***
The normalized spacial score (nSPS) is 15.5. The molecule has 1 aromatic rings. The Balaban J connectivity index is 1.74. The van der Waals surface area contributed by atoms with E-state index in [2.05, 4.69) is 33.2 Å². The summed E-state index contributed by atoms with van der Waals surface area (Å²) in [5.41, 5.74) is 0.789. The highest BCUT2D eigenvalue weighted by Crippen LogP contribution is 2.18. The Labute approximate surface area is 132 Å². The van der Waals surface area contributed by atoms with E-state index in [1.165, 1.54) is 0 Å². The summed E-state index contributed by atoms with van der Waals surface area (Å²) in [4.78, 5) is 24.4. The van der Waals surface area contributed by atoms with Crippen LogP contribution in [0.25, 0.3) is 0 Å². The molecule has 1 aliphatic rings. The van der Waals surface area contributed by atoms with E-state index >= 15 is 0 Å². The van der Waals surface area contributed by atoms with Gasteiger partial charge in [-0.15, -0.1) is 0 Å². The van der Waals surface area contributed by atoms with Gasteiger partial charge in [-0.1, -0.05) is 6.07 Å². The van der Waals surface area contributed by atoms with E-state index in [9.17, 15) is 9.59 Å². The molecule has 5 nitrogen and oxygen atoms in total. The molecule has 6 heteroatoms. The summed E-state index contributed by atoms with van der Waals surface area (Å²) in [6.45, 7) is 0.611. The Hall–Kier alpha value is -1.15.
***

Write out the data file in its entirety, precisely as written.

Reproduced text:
The normalized spacial score (nSPS) is 15.5. The molecule has 1 aromatic rings. The Balaban J connectivity index is 1.74. The van der Waals surface area contributed by atoms with E-state index in [2.05, 4.69) is 33.2 Å². The summed E-state index contributed by atoms with van der Waals surface area (Å²) in [5.41, 5.74) is 0.789. The highest BCUT2D eigenvalue weighted by Crippen LogP contribution is 2.18. The Labute approximate surface area is 132 Å². The van der Waals surface area contributed by atoms with E-state index in [1.165, 1.54) is 0 Å². The summed E-state index contributed by atoms with van der Waals surface area (Å²) in [4.78, 5) is 24.4. The van der Waals surface area contributed by atoms with Crippen LogP contribution in [0.25, 0.3) is 0 Å². The molecule has 1 aliphatic rings. The van der Waals surface area contributed by atoms with E-state index >= 15 is 0 Å². The van der Waals surface area contributed by atoms with Gasteiger partial charge in [-0.15, -0.1) is 0 Å². The van der Waals surface area contributed by atoms with Gasteiger partial charge in [-0.1, -0.05) is 6.07 Å². The van der Waals surface area contributed by atoms with E-state index in [9.17, 15) is 9.59 Å². The molecule has 5 nitrogen and oxygen atoms in total. The molecule has 6 heteroatoms. The summed E-state index contributed by atoms with van der Waals surface area (Å²) in [6.45, 7) is 0.611. The Hall–Kier alpha value is -1.15.